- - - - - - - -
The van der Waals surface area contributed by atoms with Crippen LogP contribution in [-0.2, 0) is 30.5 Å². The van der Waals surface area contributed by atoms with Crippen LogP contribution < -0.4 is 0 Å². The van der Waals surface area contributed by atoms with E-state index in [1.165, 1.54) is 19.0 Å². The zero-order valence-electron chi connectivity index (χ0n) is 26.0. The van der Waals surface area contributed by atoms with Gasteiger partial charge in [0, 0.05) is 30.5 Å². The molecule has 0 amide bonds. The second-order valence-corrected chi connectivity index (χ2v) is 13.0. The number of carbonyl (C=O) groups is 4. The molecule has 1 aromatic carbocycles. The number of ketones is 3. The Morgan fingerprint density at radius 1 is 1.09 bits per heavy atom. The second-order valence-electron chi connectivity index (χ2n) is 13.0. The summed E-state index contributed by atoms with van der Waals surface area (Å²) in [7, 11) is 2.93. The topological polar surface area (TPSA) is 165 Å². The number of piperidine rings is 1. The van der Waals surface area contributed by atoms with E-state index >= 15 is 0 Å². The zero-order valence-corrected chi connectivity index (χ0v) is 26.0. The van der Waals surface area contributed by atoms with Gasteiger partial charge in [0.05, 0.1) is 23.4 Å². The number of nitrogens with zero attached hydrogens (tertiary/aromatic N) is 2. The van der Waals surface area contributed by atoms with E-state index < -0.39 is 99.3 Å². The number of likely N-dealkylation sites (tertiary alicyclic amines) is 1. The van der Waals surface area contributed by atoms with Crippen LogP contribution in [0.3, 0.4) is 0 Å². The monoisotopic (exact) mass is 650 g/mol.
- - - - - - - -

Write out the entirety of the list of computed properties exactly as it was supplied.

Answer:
The van der Waals surface area contributed by atoms with Crippen LogP contribution in [-0.2, 0) is 30.5 Å². The van der Waals surface area contributed by atoms with Crippen LogP contribution < -0.4 is 0 Å². The van der Waals surface area contributed by atoms with E-state index in [1.165, 1.54) is 19.0 Å². The zero-order valence-electron chi connectivity index (χ0n) is 26.0. The van der Waals surface area contributed by atoms with Gasteiger partial charge in [0, 0.05) is 30.5 Å². The molecule has 0 amide bonds. The second-order valence-corrected chi connectivity index (χ2v) is 13.0. The number of carbonyl (C=O) groups is 4. The molecule has 1 aromatic carbocycles. The number of ketones is 3. The Morgan fingerprint density at radius 1 is 1.09 bits per heavy atom. The second-order valence-electron chi connectivity index (χ2n) is 13.0. The summed E-state index contributed by atoms with van der Waals surface area (Å²) in [7, 11) is 2.93. The topological polar surface area (TPSA) is 165 Å². The number of piperidine rings is 1. The van der Waals surface area contributed by atoms with E-state index >= 15 is 0 Å². The zero-order valence-corrected chi connectivity index (χ0v) is 26.0. The van der Waals surface area contributed by atoms with Gasteiger partial charge in [0.05, 0.1) is 23.4 Å². The number of nitrogens with zero attached hydrogens (tertiary/aromatic N) is 2. The van der Waals surface area contributed by atoms with E-state index < -0.39 is 99.3 Å². The number of likely N-dealkylation sites (tertiary alicyclic amines) is 1. The van der Waals surface area contributed by atoms with Crippen LogP contribution in [0.3, 0.4) is 0 Å². The monoisotopic (exact) mass is 650 g/mol.